Twitter’s former security chief-turned-whistleblower sounds alarm on company’s hidden negligent security practices, to meet Senate Panel

DHARAMSALA, 26 Aug:  Twitter’s former security chief-turned-whistleblower Peiter “Mudge” Zatko has alleged that Twitter has major security problems that poses threat to its own users’ personal information, company shareholders, national security, and democracy.

According to an explosive whistleblower disclosure obtained exclusively by CNN and The Washington Post, the former head of security, of Twitter, Inc. an American communications company based in San Francisco, has further claimed that “Twitter’s leadership has misled its own board and government regulators about its security vulnerabilities, including some that could allegedly open the door to foreign spying or manipulation, hacking and disinformation campaigns.” 

Additionally, he has alleged that the social media platform became “dependent” on revenue from Chinese entities, which, some company figures feared, could be privy to information that would allow them to identify and glean sensitive information on users in China, the Al Jazeera reported.

“Twitter executives knew that accepting Chinese money risked endangering users in China (where employing VPNs or other circumvention technologies to access the platform is prohibited) and elsewhere,” Zatko has said in his disclosure, sent last month to the US Congress and federal agencies.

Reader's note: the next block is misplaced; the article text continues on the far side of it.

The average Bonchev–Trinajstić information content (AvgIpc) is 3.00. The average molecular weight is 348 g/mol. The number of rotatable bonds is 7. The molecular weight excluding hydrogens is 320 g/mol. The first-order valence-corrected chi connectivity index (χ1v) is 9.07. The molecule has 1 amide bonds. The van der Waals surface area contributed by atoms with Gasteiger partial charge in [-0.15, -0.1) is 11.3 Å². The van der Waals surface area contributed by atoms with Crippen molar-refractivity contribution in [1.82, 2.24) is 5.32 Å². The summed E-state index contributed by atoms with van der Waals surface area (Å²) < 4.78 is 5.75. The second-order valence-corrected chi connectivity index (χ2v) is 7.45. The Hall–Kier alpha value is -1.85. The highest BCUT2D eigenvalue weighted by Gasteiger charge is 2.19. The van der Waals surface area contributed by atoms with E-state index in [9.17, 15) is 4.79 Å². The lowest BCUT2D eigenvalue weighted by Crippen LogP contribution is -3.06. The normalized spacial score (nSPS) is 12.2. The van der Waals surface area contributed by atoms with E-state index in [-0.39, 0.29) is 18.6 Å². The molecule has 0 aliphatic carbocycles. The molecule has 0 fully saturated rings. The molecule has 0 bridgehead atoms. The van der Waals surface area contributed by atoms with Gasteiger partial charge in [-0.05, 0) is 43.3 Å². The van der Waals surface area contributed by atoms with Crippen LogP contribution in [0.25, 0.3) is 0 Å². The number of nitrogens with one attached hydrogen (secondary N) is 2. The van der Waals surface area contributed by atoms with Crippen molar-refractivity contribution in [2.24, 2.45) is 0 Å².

According to the report, Zatko’s allegations have reverberated among Chinese dissidents and human rights activists, raising calls for Twitter to clarify whether it has put Chinese users at risk.

The US  Senate will now hold a panel over the former security chief-turned-whistleblower’s allegations on 13 Sept, the Quints reported.

Meanwhile, Twitter is reportedly facing investigations from European privacy watchdogs with Ireland’s Data Protection Commission (DPC) and France’s CNIL following up on the whistleblower complaint, the report added citing TechCrunch.

Although China’s Great Firewall keeps the vast majority of Chinese people from using services such as Twitter, Facebook, Instagram, Google and a growing list of sites, the Great Firewall can be scaled using virtual private networks.

Over the past decade, Twitter has earned a small but loyal fan base, attracting a mix of users that includes some of the more ardent Communist Party critics and accounts run by the party-controlled press.

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